The Ladybird Johnson Wildflower Center is one of Austin’s gems

DAVID TAFFET | Senior Staff Writer

First Lady Lady Bird Johnson was a remarkable woman. It was her money that purchased the family business — a radio station that became KLBJ — and her business skills that sold the ads that kept the station on the air while her husband began his political career.

And she became the first first lady to sponsor legislation — the Keep America Beautiful Act. It’s hard to imagine now, but littering — unrolling your car window to throw paper out of the car — was just how we did it before Lady Bird came along.

The massive displays of bluebonnets along the highways in Texas each spring were part of her keeping America beautiful campaign. And the wildflower center in Austin named after the first lady is also a part of her legacy.

Johnson founded the center as the National Wildflower Center in 1982 with actress Helen Hayes. The center moved to its current location and was renamed for Lady Bird in 1995. The University of Texas at Austin operates the facility.

The 284-acre center has about 900 species of native plants that have been either cultivated or grow here naturally.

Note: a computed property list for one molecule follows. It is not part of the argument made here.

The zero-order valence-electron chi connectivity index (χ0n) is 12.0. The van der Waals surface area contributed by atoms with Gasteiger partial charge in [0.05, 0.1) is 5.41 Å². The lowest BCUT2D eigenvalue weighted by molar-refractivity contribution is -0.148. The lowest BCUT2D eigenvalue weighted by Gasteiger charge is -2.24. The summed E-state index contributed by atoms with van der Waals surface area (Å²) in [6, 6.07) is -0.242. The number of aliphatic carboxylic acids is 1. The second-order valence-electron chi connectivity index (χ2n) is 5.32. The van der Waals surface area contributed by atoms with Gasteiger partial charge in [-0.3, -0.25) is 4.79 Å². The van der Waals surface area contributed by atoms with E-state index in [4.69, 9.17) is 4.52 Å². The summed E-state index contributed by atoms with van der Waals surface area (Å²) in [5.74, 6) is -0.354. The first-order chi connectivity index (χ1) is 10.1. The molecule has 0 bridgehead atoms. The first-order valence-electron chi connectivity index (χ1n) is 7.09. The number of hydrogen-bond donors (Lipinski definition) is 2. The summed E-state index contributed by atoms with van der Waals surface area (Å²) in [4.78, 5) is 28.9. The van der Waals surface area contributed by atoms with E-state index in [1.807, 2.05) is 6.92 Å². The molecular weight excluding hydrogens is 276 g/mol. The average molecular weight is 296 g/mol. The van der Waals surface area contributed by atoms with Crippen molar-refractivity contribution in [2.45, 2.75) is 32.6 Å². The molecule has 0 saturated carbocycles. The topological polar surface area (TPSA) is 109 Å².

More than 140 species of birds, 15 species of mammals and 1,800 types of insects have been documented on the property.

While wandering through the center, stay on the paths. Fire ants, poison ivy, snakes and very thorny cacti abound.

But don’t worry about getting great pics. Flowers grow right up to the edge of the paths. For even better shots, just bring a good telephoto lens.

Some of the showiest displays in bloom on my recent visit were American beautyberry and cacti with prickly pears. Bees flocked to clusters of blue bells and yellow rattlebush. On other visits at other times of the year, butterflies swarmed to the wildflower center for its deliciously nutritious floral displays.

The property sits on top of the Edwards Aquifer, the source of drinking water for 2 million people in Central Texas. To capitalize on this, the buildings, constructed from native stone and built in a regional architectural style, are constructed to collect rainwater into a 68,500 gallon storage system.

The wildflower center also does conservation and research. It monitors invasive species and collects and banks seeds for restoration projects.

For information on growing wildflowers, the Lady Bird Johnson Wildflower Center is the best source in Texas.

And it is one of the best places in the state to take a walk in the country without leaving the city.

To reach the Lady Bird Johnson Wildflower Center from downtown Austin, take Mopac, Hwy 1, south to the LaCrosse Avenue exit. Make a left and go about a half mile. The entrance is on the right. Open daily 9 a.m.-5 p.m. $12.